Enterprise Holdings last month launched a pilot vehicle subscription service in three states. For $1,499 a month, Subscribe With Enterprise customers can swap out vehicles up to four times per month from six vehicle classes. News editor Johanna Jainchill spoke with Kyle Sabie, assistant vice president of Subscribe With Enterprise and Enterprise's CarShare division, about the program.
Q: Is this the car rental industry's version of Netflix or Birchbox?
A: Yes, that's a fair assessment in its infancy. There are so many ways these services can start to evolve, but as it relates to rental car companies and vehicle manufacturers, this is [version] 1.0 of that world. Traditionally, the ownership release model is more long-term and encompasses more than just driving the car: registering it, maintaining it, insurance. In the car rental space this is the 1.0 of "instead of going through all of that ownership process and all that comes with it, what if you just access it for one price through an organization that holds multiple cars and is manufacturer agnostic."
Q: And being manufacturer agnostic distinguishes you from Cadillac, for example, which has a subscription option?
A: We've seen a couple of those pop up. Different manufacturers have varying features: different term periods, limited to certain makes and models, you can swap once a year or every six months. What we tried to do -- and because of our network and our access to a wider range of vehicles and because we've been renting cars for 50-plus years -- we felt like we could combine all of those features into one product as part of what we do every day and make it a little more seamless for the customer.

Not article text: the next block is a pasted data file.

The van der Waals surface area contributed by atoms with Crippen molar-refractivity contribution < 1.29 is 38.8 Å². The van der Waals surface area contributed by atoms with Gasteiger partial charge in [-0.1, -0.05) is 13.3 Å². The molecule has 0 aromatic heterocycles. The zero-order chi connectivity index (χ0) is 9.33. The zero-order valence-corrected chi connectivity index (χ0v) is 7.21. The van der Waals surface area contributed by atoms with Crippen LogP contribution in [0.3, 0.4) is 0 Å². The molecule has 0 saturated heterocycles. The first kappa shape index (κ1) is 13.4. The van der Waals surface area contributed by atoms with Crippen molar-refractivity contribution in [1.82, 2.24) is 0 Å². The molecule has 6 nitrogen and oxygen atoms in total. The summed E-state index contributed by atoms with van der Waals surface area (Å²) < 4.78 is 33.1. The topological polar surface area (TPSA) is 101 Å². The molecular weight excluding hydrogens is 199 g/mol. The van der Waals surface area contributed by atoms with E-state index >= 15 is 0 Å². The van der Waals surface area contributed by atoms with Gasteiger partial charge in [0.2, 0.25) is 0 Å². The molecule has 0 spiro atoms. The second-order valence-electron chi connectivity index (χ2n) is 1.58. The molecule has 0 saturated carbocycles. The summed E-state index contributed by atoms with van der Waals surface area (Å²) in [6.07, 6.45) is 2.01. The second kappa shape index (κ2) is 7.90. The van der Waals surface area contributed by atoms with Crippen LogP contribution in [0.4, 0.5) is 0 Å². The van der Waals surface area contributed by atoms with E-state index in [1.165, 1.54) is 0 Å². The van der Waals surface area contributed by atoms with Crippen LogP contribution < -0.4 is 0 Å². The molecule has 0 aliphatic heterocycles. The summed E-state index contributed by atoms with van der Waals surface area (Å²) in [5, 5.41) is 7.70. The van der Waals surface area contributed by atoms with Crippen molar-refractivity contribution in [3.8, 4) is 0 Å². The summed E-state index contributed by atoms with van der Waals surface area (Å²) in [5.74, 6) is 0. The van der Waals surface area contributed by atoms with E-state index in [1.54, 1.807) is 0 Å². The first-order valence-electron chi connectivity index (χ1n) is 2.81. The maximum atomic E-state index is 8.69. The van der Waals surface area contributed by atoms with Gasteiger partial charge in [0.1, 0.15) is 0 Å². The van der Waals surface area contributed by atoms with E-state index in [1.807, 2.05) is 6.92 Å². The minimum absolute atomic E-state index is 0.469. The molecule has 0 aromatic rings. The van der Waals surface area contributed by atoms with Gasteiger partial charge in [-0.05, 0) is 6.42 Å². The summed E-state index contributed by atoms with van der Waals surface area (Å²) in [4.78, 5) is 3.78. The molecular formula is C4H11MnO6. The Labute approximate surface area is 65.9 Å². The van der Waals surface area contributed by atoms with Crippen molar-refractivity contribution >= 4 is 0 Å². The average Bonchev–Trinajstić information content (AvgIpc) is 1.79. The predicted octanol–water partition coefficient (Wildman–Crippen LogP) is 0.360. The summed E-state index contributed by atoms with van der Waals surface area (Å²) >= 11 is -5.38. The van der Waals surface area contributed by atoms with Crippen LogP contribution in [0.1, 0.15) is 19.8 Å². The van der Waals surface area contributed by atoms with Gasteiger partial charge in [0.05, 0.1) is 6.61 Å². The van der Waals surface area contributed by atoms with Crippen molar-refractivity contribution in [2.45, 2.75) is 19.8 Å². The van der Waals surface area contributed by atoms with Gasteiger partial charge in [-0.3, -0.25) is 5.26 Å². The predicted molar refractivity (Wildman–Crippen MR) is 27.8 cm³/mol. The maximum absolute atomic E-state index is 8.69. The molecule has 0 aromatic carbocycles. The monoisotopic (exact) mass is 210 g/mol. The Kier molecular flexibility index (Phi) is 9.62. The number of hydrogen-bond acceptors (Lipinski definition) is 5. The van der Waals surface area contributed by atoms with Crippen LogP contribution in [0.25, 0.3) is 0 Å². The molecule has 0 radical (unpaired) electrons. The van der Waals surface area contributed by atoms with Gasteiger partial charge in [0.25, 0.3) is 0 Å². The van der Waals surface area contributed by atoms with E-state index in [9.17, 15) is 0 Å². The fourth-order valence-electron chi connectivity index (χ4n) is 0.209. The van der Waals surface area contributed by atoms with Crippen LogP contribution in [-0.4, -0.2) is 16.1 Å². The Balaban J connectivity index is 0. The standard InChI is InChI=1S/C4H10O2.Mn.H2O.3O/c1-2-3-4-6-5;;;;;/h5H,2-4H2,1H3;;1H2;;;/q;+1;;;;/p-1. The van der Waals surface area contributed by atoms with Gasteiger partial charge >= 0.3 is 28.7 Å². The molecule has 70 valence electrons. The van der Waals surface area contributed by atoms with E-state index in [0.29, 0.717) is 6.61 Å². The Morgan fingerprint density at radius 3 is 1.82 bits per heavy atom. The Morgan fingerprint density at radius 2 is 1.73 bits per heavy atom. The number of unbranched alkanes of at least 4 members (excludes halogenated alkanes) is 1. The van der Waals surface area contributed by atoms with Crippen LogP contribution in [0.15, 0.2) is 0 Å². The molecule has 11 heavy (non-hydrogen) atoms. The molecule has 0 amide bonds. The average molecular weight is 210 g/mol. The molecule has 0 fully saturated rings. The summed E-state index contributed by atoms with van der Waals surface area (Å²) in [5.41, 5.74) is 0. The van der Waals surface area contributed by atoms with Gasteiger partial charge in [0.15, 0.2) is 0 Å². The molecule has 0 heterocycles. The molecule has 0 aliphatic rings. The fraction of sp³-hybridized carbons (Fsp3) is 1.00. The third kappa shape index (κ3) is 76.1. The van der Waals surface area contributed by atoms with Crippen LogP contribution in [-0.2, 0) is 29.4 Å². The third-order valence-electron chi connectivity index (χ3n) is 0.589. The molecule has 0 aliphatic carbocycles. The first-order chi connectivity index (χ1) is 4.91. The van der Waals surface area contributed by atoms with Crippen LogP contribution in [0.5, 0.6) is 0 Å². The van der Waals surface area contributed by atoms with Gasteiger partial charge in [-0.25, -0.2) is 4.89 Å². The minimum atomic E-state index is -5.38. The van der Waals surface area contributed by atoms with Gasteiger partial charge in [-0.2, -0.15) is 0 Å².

Q: Are there many people who often want to swap for different kinds of vehicles?
A: I'd say it's definitely a narrative. ... I spent the first 10 years of my time with Enterprise in Southern California, and it was quite common in that neighborhood for people to rent cars for chunks of times, weeks or months in a row. And they wanted during the weekday to drive that fuel-efficient, hybrid-type vehicle because they traveled a lot commuting in Southern California, but on weekends they wanted something nicer.
Q: Who does this program target?
A: I think we will probably see differences from state to state. It's likely to touch a little bit of every category. Some retail, some leisure, some of that corporate customer, there may be some replacement customer opportunities. Someone ordering a vehicle that might not arrive for six months and they need a bridge vehicle. There are a host of different folks we think this touches who we transact with every day in our core rental business. So as we look at all the different types of individuals and the use cases for why they rent cars, we have a robust history of who they are.
There seems to be a societal shift and more and more interest around this, and we certainly have all the right components, it's just a matter of putting them all together and introducing this to the market.
Q: The cost in the pilot states seems high when compared with most auto leases. How do you come to that price point?
A: It's a little bit complex. The first factor is looking at the [average daily rates] for vehicles in all U.S. cities, and in particular in some of these states you have to look at it year-round, as well. Some of the vehicles you're allowed to access are some of the more costly vehicles on the road today, so for example, you've got trucks and medium SUVs, Ford Explorers, a Jeep Cherokee. These aren't just compact cars. It's a bit more premium to a certain extent. And you have to consider the cost of insurance when you have a whole range of drivers. Those are locally based, and we work with local subsidiaries to price those out.